Storage matters when it comes to your tube of toothpaste.

Store your toothpaste correctly. Instead of leaving your toothpaste on the bathroom sink, store it in a drawer or medicine cabinet. Proper storage will help keep it germ-free and clean of airborne particles.


You'll want to practice good oral hygiene aside from using fresh toothpaste with fluoride and other cavity-fighting ingredients.

Always brush your teeth at least twice a day, morning and night. Invest in a gentle soft-bristled toothbrush, floss daily, and use an antimicrobial mouthwash. You'll want to replace your toothbrush every 3 to 6 months. Once the bristles start to fan outwards, it's time for an upgrade.

You'll also want to live a healthy lifestyle and eat a nutritious and balanced diet—habits such as smoking and heavy alcohol consumption wreak havoc on your teeth. One of the leading causes of tooth decay is smoking. Limit your intake of starchy and sugary foods. Sweet and processed foods lead to an overgrowth of bacteria in your mouth.

Taking care of your teeth and using unexpired dental care products will keep your smile beautiful. 

LED Electric Toothbrush

Frequently Asked Questions

What happens if I use expired toothpaste?

Toothpaste expires; however, using it after the expiration date is not dangerous. It simply isn't as useful. This is because the active substances lose their effectiveness over time. The American Dental Association (ADA) and the United States Food and Drug Administration (FDA) require toothpaste to carry an expiration date.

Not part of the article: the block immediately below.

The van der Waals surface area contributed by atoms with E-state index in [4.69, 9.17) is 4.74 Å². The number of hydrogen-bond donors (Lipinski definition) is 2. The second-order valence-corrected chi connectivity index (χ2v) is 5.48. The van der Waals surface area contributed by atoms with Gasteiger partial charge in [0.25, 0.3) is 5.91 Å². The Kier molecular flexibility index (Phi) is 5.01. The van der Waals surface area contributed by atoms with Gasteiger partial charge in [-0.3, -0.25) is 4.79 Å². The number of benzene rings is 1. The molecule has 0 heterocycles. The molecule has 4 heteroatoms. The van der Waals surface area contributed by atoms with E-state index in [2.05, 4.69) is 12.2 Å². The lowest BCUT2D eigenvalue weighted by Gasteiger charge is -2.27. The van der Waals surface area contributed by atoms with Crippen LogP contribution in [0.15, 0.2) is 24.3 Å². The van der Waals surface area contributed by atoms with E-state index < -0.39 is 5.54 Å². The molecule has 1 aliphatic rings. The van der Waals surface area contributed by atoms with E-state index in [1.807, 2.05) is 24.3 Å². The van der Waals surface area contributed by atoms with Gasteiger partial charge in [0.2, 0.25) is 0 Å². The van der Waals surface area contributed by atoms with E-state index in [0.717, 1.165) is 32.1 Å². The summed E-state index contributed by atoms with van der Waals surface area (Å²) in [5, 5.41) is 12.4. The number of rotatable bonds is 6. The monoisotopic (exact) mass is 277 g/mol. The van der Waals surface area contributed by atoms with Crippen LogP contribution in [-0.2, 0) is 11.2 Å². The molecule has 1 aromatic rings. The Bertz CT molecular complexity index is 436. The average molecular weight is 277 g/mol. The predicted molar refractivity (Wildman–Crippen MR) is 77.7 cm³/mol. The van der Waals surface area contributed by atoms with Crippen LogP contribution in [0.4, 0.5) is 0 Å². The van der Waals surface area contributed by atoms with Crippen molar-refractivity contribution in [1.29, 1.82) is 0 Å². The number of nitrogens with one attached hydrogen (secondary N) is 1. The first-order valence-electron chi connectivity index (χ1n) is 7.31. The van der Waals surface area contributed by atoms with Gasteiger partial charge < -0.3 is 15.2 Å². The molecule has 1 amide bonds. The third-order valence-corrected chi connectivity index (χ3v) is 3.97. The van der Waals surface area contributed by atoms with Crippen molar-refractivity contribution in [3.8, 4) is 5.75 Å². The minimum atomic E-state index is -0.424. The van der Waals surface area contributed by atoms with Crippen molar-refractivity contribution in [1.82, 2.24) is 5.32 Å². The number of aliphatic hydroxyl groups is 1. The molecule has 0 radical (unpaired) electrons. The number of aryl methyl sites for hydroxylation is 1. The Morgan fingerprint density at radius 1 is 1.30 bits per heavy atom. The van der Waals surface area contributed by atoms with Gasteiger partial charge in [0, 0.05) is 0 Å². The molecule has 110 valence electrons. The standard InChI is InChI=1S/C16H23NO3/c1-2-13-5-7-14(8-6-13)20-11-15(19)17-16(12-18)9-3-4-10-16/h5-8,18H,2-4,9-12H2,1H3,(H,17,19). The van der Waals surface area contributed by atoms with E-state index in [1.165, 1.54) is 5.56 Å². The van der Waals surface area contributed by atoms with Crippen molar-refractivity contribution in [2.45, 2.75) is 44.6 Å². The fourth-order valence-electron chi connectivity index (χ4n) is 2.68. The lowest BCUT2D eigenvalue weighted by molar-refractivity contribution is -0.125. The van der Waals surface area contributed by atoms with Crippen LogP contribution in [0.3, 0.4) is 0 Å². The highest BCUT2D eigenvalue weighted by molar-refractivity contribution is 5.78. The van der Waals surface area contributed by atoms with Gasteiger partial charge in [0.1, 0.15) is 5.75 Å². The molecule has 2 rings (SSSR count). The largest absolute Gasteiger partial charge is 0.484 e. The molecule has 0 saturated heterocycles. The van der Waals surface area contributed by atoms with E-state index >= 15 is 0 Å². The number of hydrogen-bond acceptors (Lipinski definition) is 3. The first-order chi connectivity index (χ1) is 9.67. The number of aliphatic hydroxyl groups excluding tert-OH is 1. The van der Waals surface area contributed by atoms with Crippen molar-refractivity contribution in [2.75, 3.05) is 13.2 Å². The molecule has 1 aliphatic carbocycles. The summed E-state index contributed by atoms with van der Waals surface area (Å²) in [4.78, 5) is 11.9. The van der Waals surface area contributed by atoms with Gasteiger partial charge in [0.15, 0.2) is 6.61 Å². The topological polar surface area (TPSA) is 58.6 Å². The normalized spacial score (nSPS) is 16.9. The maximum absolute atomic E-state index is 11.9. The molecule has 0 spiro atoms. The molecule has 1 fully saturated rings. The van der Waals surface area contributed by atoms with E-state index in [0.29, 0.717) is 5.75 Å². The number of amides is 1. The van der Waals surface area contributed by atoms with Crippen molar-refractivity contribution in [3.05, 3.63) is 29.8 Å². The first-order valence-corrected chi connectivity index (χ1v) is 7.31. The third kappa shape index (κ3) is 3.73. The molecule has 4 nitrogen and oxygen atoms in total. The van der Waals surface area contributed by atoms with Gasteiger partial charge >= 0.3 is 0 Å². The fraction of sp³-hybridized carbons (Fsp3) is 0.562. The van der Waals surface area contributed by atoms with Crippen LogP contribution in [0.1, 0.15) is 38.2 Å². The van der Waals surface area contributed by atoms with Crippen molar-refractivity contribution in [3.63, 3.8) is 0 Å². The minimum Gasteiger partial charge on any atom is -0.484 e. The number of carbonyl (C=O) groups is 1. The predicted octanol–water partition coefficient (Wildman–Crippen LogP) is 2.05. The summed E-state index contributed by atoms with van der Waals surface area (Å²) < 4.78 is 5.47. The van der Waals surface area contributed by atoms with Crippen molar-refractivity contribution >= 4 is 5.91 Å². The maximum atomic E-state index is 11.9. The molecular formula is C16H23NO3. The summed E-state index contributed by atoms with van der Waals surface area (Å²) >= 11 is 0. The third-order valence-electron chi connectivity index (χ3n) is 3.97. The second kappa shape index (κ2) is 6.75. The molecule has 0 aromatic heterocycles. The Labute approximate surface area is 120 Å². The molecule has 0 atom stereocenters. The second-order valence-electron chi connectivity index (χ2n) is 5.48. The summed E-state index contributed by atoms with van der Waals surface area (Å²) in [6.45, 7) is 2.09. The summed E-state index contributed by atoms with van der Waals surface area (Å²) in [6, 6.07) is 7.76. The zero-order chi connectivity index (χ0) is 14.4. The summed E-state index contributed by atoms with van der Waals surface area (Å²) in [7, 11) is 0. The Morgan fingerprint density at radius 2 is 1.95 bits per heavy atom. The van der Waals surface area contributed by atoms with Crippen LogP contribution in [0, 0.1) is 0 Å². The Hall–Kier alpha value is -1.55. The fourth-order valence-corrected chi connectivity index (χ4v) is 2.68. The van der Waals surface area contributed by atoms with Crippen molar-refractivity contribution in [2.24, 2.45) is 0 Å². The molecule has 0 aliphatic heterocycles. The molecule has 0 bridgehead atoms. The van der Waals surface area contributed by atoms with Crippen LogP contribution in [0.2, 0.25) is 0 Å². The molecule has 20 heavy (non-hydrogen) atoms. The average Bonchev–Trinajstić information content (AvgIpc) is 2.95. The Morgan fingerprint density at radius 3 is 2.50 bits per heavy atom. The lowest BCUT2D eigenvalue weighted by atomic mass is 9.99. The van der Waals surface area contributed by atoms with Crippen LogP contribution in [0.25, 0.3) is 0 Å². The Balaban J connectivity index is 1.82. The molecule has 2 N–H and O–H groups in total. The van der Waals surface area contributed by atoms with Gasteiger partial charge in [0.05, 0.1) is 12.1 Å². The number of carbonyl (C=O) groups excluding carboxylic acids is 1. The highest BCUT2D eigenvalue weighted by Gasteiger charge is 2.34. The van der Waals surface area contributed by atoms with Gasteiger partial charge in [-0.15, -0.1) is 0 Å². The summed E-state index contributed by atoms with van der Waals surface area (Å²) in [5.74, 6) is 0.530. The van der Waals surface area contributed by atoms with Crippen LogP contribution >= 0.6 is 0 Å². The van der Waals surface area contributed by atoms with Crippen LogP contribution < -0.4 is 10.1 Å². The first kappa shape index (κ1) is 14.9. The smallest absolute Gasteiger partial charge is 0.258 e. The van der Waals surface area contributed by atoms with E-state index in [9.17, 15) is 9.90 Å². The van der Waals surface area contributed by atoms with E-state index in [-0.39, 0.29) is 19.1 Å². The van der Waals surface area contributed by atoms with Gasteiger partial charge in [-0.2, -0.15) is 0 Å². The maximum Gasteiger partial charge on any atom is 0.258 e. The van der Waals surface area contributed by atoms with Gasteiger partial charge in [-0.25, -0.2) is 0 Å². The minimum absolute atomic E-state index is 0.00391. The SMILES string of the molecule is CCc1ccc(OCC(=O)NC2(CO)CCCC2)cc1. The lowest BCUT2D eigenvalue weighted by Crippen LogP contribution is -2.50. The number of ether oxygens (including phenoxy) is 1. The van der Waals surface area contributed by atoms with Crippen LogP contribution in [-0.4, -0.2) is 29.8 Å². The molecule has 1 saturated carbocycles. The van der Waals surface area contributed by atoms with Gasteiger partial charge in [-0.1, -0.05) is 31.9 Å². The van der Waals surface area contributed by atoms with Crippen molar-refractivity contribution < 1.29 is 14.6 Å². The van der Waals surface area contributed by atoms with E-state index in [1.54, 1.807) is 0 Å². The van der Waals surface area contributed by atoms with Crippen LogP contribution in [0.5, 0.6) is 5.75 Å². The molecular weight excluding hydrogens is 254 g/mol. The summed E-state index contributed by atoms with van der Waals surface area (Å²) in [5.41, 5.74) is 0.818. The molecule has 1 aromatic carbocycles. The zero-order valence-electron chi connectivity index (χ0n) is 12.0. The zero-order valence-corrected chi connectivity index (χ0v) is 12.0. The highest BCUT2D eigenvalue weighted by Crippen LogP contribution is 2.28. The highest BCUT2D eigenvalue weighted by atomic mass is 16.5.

How long is toothpaste good for after the expiration date?

According to many manufacturers, toothpaste is usable for 12 to 18 months after expiration. Others claim that their toothpaste is guaranteed to work for up to two years from the production date. Most agree that using their toothpaste after expiration will not hurt you.

How can you tell if toothpaste has gone bad?

Often when expired, the toothpaste is either separated or runs more smoothly. Toothpaste long past its expiration period may not give off any unpleasant taste.

What does using expired toothpaste do?

The fluoride in your toothpaste will be less efficient in cleaning your teeth and preventing decay and cavities beyond its expiration date, so getting a new tube is better. Furthermore, outdated toothpaste may harbor germs.


The moral of the story is using expired toothpaste won't hurt you, but it also won't do much for you—expiration dates matter.

If your toothpaste has expired, it's time to buy a new one. Air exposure (due to not putting the cap back on) may cause toothpaste to pass before the expiration date. There are several ingredients in a tube of toothpaste that kill germs and keep your teeth cavity-free.

Poorly storing your toothpaste can also affect the quality. Use your old toothpaste to polish metal or clean gunk off the walls (yep, you can do that!)